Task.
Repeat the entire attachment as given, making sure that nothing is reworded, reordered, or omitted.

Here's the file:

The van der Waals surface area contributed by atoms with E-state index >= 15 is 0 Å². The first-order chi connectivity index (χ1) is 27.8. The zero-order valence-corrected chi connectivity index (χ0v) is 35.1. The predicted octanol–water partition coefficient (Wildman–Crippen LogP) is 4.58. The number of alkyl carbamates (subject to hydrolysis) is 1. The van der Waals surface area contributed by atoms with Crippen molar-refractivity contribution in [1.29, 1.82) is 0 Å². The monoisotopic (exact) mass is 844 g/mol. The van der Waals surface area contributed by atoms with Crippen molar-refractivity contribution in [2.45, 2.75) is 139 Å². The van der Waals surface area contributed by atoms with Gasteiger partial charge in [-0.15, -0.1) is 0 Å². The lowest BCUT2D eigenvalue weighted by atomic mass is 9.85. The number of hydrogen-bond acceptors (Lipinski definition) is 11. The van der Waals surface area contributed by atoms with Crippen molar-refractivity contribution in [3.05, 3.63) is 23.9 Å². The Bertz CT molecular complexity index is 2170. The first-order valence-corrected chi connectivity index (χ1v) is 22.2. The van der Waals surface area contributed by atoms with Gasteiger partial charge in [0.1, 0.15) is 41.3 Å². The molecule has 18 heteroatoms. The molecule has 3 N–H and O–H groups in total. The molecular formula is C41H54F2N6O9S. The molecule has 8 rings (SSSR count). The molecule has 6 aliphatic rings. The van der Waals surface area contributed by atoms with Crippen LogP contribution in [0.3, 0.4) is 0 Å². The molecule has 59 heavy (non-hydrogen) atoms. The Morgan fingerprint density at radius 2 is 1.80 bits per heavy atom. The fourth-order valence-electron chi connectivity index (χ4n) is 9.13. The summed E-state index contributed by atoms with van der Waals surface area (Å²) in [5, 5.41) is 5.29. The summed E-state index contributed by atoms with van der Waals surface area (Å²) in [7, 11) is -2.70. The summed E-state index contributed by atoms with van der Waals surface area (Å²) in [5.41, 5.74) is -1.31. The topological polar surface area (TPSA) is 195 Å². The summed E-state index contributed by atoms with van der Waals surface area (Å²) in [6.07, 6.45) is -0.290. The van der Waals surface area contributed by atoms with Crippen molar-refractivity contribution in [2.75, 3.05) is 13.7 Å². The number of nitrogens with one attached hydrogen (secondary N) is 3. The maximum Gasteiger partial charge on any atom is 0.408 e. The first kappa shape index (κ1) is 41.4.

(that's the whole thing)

The van der Waals surface area contributed by atoms with E-state index >= 15 is 0 Å². The first-order chi connectivity index (χ1) is 27.8. The zero-order valence-corrected chi connectivity index (χ0v) is 35.1. The predicted octanol–water partition coefficient (Wildman–Crippen LogP) is 4.58. The number of alkyl carbamates (subject to hydrolysis) is 1. The van der Waals surface area contributed by atoms with Crippen molar-refractivity contribution in [1.29, 1.82) is 0 Å². The monoisotopic (exact) mass is 844 g/mol. The van der Waals surface area contributed by atoms with Crippen molar-refractivity contribution in [2.45, 2.75) is 139 Å². The van der Waals surface area contributed by atoms with Gasteiger partial charge in [-0.15, -0.1) is 0 Å². The lowest BCUT2D eigenvalue weighted by atomic mass is 9.85. The number of hydrogen-bond acceptors (Lipinski definition) is 11. The van der Waals surface area contributed by atoms with Crippen molar-refractivity contribution in [3.05, 3.63) is 23.9 Å². The Bertz CT molecular complexity index is 2170. The first-order valence-corrected chi connectivity index (χ1v) is 22.2. The van der Waals surface area contributed by atoms with Gasteiger partial charge in [0.1, 0.15) is 41.3 Å². The molecule has 18 heteroatoms. The molecule has 3 N–H and O–H groups in total. The molecular formula is C41H54F2N6O9S. The molecule has 8 rings (SSSR count). The molecule has 6 aliphatic rings. The van der Waals surface area contributed by atoms with Crippen LogP contribution in [0.3, 0.4) is 0 Å². The molecule has 59 heavy (non-hydrogen) atoms. The Morgan fingerprint density at radius 2 is 1.80 bits per heavy atom. The fourth-order valence-electron chi connectivity index (χ4n) is 9.13. The summed E-state index contributed by atoms with van der Waals surface area (Å²) in [5, 5.41) is 5.29. The summed E-state index contributed by atoms with van der Waals surface area (Å²) in [7, 11) is -2.70. The summed E-state index contributed by atoms with van der Waals surface area (Å²) in [5.41, 5.74) is -1.31. The topological polar surface area (TPSA) is 195 Å². The summed E-state index contributed by atoms with van der Waals surface area (Å²) in [6.07, 6.45) is -0.290. The van der Waals surface area contributed by atoms with Crippen molar-refractivity contribution in [2.75, 3.05) is 13.7 Å². The number of nitrogens with one attached hydrogen (secondary N) is 3. The maximum Gasteiger partial charge on any atom is 0.408 e. The first kappa shape index (κ1) is 41.4.